I flip through a lot of home design books in this job. Frankly, most run together. Betsy Wentz’s “Design Happy ─ Colorful Homes for the Modern Family” (available Feb. 21, Gibbs Smith Publishing) stands out as the exception.
All the interiors featured in the book’s photo-filled 224 pages jump out for their bright, unapologetic use of color.
“You can do that?” I thought.
Yes, you can. Well, at least Wentz can.
Wentz, 49, grew up working alongside her mother, an interior designer who ran a design shop out of the family home. Wentz pursued a career in psychology and after working as a counselor, came back and partnered with her mentor mom in 2001. When her mother retired 10 years later, Wentz rebranded and launched her own studio near Pittsburgh.
A designer trained as a counselor. This makes perfect sense.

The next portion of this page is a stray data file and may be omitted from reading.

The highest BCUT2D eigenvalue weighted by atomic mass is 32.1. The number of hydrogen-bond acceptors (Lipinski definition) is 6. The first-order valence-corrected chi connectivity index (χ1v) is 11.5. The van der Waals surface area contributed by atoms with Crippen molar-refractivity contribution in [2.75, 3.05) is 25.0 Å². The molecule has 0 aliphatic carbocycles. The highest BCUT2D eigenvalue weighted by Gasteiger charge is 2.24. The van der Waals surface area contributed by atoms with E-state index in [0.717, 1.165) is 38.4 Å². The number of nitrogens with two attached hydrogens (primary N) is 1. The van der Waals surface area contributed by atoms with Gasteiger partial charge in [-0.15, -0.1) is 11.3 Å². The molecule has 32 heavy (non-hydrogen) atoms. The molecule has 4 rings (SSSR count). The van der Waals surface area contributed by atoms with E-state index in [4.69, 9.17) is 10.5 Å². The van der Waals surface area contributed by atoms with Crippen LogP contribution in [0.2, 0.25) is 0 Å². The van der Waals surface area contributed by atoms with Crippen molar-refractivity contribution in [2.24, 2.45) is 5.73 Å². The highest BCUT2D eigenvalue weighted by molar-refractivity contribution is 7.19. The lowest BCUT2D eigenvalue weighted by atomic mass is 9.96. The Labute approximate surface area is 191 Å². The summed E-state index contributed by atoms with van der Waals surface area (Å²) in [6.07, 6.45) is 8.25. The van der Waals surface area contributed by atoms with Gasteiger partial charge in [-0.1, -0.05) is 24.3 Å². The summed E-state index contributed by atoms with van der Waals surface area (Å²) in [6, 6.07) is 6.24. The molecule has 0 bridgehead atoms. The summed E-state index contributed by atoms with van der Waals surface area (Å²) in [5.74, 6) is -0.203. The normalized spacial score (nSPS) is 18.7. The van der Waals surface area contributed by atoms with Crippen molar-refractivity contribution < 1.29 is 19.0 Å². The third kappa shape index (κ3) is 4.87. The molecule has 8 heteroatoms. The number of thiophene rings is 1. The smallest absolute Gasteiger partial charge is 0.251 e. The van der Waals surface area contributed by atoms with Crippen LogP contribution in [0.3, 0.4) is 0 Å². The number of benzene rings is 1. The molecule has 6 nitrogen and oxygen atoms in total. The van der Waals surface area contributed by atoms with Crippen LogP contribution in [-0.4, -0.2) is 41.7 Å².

But back to the book. Of all the traits I admire in designers, creative courage tops my list, and Wentz has this gift in (paint) buckets.
I mean, this woman did not pause before covering an heirloom antique wooden grandfather clock ─ which let’s face it, few people really want in their homes anymore ─ with bright yellow citron lacquer paint, which made everyone in the family fall in love with it.
So, I called Wentz, who, proved just as colorful in conversation:
Q. You have a master’s degree in counseling psychology and were a behavioral therapist before starting a design firm. How do those two worlds relate?
A. At first, I didn’t think there was any correlation, but in fact, I use that degree every day. Designing someone’s home becomes very personal. From the moment you start working with someone, building that relationship is imperative, because that people piece is what makes a project